As the attached code was developed on and off between jobs and in my spare time it's state is what you might call 'the opposite of SOLID' and could certainly do with some more work to make it understandable to others. But lets assume that we only want to run it once and don't really care too much about re-use so here are the main points of interest...


The Program class and it's supporting methods simulate an ongoing game of Hold'em.

The main loop implements a never ending poker table, loading a representation of the visual state of a casino window and initialising the domain model. 

It then generates 6 players, to fill the table's seats and selects a distinct strategy for each.

To make the algorithm more efficient we would like to weight the selection of new strategies such that thresholds that won before (or ones that are close to), are more likely to be used. That way useless threshold values will be discarded earlier and our simulation might more quickly 'zero in' on the optimal strategy. 

I achieve this in the GetPartialPivot() function by selecting upto 3 variants who've lost the least and filling the remaining seats with some of the 'least used'.

var ranked = dc.MeanStratifiedThresholds
                .Where(x => x.Used > 0 & x.Won > 0)
                .OrderBy(x => x.Used - x.Won).ToArray();

MeanStratifiedThreshold[] top = null;

if (ranked.Count() >= 3)
   top = ranked.Take(3).ToArray();
else if (ranked.Count() == 2)
   top = ranked.Take(2).ToArray();
else if (ranked.Count() == 1)
   top = ranked.Take(1).ToArray();


Each player is initialised with an observing Orchestrator and their Strategy variant, while the simulation itself observes the Orchestrator and updates the model.

The next loop in the nest simulates a poker hand until all but 1 player runs out of money. The player is declared the winner and the database is updated accordingly.

For each hand, the deck is shuffled randomly

public void Shuffle()
     Random r = new Random((int)DateTime.Now.Ticks);

     while (current.Count < 52)
         int index = r.Next(52);
         var cardToInsert = cards[index];
         if (!current.Contains(cardToInsert))


Cards are dequeued from the deck and dealt to players and the 2 players next to the dealer bet the Blinds.

The betting round loops until either, only one player is left in, all players are all-in or the amount left to call is zero. Each player is shown his options and a decision is triggered by setting his name to a count down (just like in a real on-line casino), before checking whether the round should complete.


var currentSeat = GetSeat(seatIndex);

if (currentSeat.HasHoleCards & 0.0M < currentSeat.Player.PLayerDetail.Stack)
    noofPlayersNotAllIn = 0;
    amountLeftToCall = FindCallValue(theGame, currentSeat);
    foreach (var player in theGame.PlayersInGame)
        if (player.Stack != 0.0M)
    if (noofPlayersNotAllIn <= 1 & amountLeftToCall <= 0.0M)

    ShowOptions(theGame, currentSeat);
    string playerName = currentSeat.Player.Name.Text;
    //trigger an action from the player's associated orchestrator:
    Console.Write(string.Format("{0}:\t", playerName));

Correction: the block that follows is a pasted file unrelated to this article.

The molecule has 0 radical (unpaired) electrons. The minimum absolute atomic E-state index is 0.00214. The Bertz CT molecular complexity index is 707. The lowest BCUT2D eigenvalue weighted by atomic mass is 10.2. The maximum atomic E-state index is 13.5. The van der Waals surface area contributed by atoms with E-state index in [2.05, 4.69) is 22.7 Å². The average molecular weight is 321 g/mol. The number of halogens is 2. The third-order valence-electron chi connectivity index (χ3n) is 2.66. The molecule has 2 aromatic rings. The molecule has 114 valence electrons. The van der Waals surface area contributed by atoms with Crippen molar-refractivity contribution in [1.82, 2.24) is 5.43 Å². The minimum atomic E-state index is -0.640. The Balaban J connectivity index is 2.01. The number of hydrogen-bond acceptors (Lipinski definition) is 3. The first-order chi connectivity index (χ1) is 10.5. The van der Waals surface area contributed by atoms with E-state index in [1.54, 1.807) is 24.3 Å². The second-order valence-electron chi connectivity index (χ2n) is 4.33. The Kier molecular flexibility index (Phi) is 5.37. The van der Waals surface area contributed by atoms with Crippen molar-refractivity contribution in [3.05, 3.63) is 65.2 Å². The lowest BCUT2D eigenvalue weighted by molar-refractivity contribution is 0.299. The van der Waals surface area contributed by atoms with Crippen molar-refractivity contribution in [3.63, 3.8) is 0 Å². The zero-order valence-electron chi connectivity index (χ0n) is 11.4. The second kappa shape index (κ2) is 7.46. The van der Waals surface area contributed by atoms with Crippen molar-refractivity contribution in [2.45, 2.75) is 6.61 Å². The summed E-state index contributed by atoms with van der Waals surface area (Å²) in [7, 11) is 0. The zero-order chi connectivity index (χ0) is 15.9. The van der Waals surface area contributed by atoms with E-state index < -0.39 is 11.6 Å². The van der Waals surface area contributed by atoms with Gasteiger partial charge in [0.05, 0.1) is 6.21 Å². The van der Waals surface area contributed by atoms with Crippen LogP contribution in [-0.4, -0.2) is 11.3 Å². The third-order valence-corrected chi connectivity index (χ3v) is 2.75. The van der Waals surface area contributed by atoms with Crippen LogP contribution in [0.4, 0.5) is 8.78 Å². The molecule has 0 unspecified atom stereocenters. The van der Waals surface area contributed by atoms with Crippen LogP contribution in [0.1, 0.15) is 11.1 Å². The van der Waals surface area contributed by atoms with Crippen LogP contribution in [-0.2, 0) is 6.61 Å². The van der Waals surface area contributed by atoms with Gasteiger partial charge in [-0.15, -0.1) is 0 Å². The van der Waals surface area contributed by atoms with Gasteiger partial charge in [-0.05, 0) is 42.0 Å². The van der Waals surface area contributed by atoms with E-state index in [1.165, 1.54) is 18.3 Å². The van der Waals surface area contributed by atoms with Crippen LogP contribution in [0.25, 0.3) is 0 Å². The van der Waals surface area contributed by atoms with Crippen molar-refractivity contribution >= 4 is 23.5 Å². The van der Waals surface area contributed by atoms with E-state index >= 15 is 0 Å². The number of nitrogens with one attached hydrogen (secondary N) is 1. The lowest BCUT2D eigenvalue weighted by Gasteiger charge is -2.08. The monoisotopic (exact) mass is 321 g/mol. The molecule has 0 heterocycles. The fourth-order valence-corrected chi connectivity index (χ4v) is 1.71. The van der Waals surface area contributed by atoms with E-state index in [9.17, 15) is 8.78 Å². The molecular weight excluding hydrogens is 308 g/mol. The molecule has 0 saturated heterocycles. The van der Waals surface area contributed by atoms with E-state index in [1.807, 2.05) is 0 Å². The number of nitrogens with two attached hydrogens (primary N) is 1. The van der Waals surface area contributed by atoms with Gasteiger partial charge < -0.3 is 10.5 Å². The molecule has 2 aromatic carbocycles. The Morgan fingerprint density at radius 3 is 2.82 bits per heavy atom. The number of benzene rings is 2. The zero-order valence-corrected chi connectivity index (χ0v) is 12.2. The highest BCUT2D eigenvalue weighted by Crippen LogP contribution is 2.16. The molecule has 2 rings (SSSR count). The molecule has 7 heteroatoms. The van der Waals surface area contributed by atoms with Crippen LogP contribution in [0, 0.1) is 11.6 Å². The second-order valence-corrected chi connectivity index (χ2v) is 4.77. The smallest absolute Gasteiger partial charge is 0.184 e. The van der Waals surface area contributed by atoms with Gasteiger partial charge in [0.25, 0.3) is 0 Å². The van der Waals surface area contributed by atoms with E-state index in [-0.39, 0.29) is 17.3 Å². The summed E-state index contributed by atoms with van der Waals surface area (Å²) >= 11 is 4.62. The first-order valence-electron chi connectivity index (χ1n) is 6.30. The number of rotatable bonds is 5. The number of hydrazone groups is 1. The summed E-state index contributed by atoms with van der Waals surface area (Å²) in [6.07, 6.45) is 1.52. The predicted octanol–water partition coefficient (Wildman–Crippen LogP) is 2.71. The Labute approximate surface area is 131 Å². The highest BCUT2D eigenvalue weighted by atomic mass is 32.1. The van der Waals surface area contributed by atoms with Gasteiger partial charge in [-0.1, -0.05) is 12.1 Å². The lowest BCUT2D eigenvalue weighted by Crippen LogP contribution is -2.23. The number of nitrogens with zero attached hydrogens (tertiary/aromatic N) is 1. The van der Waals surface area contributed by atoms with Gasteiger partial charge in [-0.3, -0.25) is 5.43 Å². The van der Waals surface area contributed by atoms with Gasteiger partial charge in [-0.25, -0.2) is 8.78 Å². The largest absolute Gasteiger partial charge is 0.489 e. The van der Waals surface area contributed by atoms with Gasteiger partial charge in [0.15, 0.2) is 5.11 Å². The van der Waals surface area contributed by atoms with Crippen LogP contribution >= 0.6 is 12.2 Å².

currentSeat.Player.Name.Text = string.Format("Time {0} secs", timeTrigger);
    currentSeat.Player.Name.Text = playerName;


Through, Preflop, Flop, Turn and River each phase is completed if enough players choose to stake money. Then at the end of the hand, for the players left in, the simulation determines the winner:

private static Seat EvaluateWinner()
    PokerEquity.Evaluator ev = new PokerEquity.Evaluator();
    string board = theGame.Hand.TableCards;
    var res = new Dictionary<Seat, ulong>();
    foreach(Seat s in theGame.Table.Seats.Where (x =>x.HasHoleCards))
        ulong val = ev.Evaluate(s.HoleCards.Text, board);
        res.Add(s, val);
    var ordered = res.OrderBy( x => x.Value);

    var winner = ordered.Last();

    return winner.Key;


Before repeating the process again and again and again with the weak players dying off and the strong continuing to play...


Running the code

Once you've expanded the the zip file, PokerEvol.sln should load and compile in Visual Studio 2012 Express and greater.

Things to note:

  1. There is a post build event that copies Poker.Equity.dll into the run directory
  2. Poker.Equity.dll is a C++ library built in debug mode, so please only build your solution in the same mode.


You will also need to create a database in order to persist individual game results and store the strategy variants. Download SQL Express if you need and create a Strategy database then use the script StrategyDb_Create.sql I provide to create the tables.

Next, prime the database with initial data by running PokerEvo.exe -setup

Execute the program with no arguments and the experiment will run the simulator until you hit CTRL+C.

Here, 3 players reached the Flop but 2 felt their hands were strong enough to go all-in. Seems Player.9640 was wrong :(

Fast forward 1 week...

Over the next few hours the database will be populated with data as the simulation returns results after every game is completed. Patterns in the data will begin to emerge over time and you can stop or pause the simulation without causing a fatal issue with the experiment.

Originally I ran this for a week however if you don't want to wait a long time doing it yourself, here are my results.

There is one marginal winner, representing the peaks of each of our plots:


IdCallableMinRaisableHalfRaisableFullRaisableWin/Loss Ratio 




As we might have expected, as we increase each threshold value then our Win/Loss ratio gently rises to a peak before dropping off sharply. Hence, the tighter your strategy the more likely your pokerbot is to be the last man standing. However play too tightly and you'll lose your money in the ante.